How to use the car affordability calculator
The majority of car payment calculators begin with the desired total loan amount and additional inputs to determine the monthly payment. The car affordability calculator on NerdWallet begins with the monthly payment you select and displays the maximum loan amount you can afford, as well as how the loan term and APR affect the overall loan amount.
Enter the desired loan term and the monthly car payment you can afford into NerdWallet’s car affordability calculator. Then select “new” or “used” and your credit tier. If you are unfamiliar with your credit score, you can check it for free. ).
Using information from Experian Information Solutions, NerdWallet calculates an APR based on the typical APR for new or used auto loans in that credit category. You can further customize your loan amount by experimenting with different loan terms and adjusting the inputs.
Compare prices, models, and more from over 1,000,000 cars nationwide. Before going to the dealer, shop around and compare prices. You can quickly receive a trade-in offer for your current vehicle.
How to determine how much car you can afford
Prior to visiting the dealership, figure out how much car you can afford to buy. You may end up saving hundreds or even thousands of dollars.
Here are three key steps to follow:
Calculate the car payment you can afford
To obtain a more realistic view of your finances, you should base your decision on your take-home pay, or the amount you make each month after taxes, rather than your salary. You might be wondering, “How much car can I afford based on salary?”
Spending no more than 2010% of your take-home pay on your monthly auto loan payment is advised by NerdWallet. Thus, you could afford a $300 car payment if your monthly after-tax income is $3,000.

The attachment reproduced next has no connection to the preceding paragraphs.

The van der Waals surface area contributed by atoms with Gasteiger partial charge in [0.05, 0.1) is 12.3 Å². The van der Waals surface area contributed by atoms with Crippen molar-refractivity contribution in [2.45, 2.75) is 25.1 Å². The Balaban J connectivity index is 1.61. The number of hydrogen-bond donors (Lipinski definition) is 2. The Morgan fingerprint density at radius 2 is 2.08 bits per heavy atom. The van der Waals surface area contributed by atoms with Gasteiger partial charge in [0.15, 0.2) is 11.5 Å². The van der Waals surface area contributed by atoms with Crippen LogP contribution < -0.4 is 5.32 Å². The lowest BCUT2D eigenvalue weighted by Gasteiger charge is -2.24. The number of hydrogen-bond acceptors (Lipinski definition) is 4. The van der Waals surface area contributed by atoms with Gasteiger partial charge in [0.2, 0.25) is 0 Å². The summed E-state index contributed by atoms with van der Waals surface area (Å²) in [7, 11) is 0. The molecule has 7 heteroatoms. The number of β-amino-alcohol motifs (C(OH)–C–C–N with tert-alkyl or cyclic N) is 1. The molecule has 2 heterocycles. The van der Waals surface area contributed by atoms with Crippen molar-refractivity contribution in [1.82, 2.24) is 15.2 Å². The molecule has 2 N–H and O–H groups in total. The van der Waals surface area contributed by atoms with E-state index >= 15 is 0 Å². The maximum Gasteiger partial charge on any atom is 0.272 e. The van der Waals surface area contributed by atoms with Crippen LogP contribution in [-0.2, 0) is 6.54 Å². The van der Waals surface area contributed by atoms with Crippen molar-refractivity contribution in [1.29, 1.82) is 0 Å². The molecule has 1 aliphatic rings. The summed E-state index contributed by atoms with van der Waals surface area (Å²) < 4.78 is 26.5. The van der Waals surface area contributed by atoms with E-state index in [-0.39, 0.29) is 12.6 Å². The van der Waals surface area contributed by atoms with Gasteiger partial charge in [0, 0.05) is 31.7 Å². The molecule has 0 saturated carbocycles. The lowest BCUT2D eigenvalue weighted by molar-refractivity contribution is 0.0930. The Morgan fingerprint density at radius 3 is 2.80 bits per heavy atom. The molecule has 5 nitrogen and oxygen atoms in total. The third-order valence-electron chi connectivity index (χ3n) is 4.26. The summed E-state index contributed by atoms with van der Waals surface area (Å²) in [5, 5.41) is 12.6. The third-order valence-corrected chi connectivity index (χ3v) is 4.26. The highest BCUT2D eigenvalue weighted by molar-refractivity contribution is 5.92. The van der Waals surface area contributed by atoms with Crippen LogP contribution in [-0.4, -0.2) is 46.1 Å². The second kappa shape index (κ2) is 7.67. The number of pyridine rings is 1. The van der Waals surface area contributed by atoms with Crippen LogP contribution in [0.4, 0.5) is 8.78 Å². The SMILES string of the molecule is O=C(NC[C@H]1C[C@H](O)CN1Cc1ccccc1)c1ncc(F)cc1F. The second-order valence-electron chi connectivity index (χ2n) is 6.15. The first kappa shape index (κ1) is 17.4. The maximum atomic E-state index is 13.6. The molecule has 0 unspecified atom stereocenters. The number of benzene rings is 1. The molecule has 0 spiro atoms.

For a few months, transfer the amount to a savings account to see if you can truly afford the payment. Make a note of what you’re giving up in order to accomplish this and decide if it fits within your budget.
Regarding how long you can or want to continue making this monthly payment, be realistic. In a few months, the thrill of getting a new car will wear off, and you’ll start to view it the same way you currently view the one in your driveway. For used car purchases, NerdWallet suggests maximum loan terms of 36 months, and for new car purchases, 60 months.
Extending the term of your loan will lower your monthly payment, but the interest you pay will increase significantly over time. Additionally, a longer loan term raises the possibility that you will default on the loan and owe more than the car is worth.
Calculate the car loan amount you can afford
You can estimate how much you can borrow once you’ve determined your affordable monthly car payment amount. This will depend on several other factors, including:
- Your credit score, which influences your loan’s annual percentage rate, or APR,
- The length of time you have to pay back the loan, or the loan term
- Whether you buy new or used. New car loans tend to have lower APRs.
The car affordability calculator calculates the total loan amount you can afford by working backwards from a monthly payment, an estimated annual percentage rate, and the length of the loan.
Find preapproved auto loans